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Review: implementing dependency injection via a setter method - PHP

Welcome to the sixth part of a series covering the dependency injection pattern. In this part, I build a PHP 5-based application that can work seamlessly with MySQL and SQLite. It will feature a simple interface and a MySQL driver.

TABLE OF CONTENTS:
  1. The Role of Interfaces in Applying the Dependency Injection Design Pattern
  2. Review: implementing dependency injection via a setter method
  3. Defining a database access interface
  4. Building a MySQL database driver
By: Alejandro Gervasio
Rating: starstarstarstarstar / 3
October 20, 2009

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Before I start building the database-driven application mentioned in the introduction, which will combine the functionality of interfaces and dependency injection to support the use of MySQL and SQLite drivers, first I will review the example developed in the previous installment of the series. In that article, I went through the development of a basic MVC-based program that used dependency injection via a setter method to perform CRUD operations against a predefined MySQL table.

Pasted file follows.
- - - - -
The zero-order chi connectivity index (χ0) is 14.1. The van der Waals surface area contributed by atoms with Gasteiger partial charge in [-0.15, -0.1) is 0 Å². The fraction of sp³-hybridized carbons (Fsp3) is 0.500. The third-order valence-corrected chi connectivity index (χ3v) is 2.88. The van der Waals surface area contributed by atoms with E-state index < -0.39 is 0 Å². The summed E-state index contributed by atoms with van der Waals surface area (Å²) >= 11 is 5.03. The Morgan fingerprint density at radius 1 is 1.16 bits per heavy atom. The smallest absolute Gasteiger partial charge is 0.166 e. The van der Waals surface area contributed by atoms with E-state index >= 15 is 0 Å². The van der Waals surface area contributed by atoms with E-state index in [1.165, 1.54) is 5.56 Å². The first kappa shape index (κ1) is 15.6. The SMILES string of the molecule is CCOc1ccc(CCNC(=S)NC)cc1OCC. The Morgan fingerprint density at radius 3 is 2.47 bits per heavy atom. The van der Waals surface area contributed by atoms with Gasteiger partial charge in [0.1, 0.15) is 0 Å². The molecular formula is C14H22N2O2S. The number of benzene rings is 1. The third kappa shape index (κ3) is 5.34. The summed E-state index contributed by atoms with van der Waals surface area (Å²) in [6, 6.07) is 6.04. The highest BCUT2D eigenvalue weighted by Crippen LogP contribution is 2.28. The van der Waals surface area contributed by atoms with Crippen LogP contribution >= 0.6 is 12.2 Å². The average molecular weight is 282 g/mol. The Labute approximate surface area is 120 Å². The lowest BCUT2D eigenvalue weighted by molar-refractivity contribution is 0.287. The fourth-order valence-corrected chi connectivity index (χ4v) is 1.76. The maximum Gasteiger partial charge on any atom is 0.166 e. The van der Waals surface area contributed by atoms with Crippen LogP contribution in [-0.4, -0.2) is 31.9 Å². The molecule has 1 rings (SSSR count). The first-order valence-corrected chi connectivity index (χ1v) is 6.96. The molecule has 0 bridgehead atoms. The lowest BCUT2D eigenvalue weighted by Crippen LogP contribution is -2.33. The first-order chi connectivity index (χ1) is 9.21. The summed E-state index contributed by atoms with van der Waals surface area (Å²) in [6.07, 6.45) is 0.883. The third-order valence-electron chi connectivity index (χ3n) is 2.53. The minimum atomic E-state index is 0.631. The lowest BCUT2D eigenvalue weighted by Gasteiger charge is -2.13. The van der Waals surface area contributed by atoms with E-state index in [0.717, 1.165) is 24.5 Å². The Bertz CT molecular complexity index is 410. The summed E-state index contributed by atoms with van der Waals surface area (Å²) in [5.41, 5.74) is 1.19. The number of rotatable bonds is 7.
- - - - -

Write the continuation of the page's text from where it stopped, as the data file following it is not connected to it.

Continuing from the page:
Given that, first here is the definition of the class that abstracts the access to MySQL:

class MySQL

{

private $result = NULL;

private $link = NULL;

private static $instance = NULL;

 

// returns a singleton instance of MySQL class (chainable)

public static function factory($host, $user, $password, $database)

{

if (self::$instance === NULL)

{

self::$instance = new MySQL($host, $user, $password, $database);

}

return self::$instance;

}

// connect to MySQL

public function __construct($host, $user, $password, $database)

{

if (FALSE === ($this->link = mysqli_connect($host, $user, $password, $database)))

{

throw new Exception('Error : ' . mysqli_connect_error());

}

}

 

// perform query

public function query($query)

{

if (is_string($query) AND empty($query) === FALSE)

{

if (FALSE === ($this->result = mysqli_query($this->link, $query)))

{

throw new Exception('Error performing query ' . $query . ' Error message :' .mysqli_error($this->link));

}

}

}

 

// fetch row from result set

public function fetch()

{

if (FALSE === ($row = mysqli_fetch_assoc($this->result)))

{

mysqli_free_result($this->result);

return FALSE;

}

return $row;

}

 

// get insertion ID

public function getInsertID()

{

return mysqli_insert_id($this->link);

}

// count rows in result set

public function countRows()

{

if ($this->result !== NULL)

{

return mysqli_num_rows($this->result);

}

}

// implement destructor to close the database connection

function __destruct()

{

mysqli_close($this->link);

}

}

Without a doubt, at this point the definition of the previous “MySQL” class should be very familiar to you, so I’m not going to waste your time (and mine) discussing how it works. Instead, it’s time to show the signature of the model class that comprises this example program, which takes advantage of dependency injection via a setter method to query a “users” MySQL table in a quite abstract manner.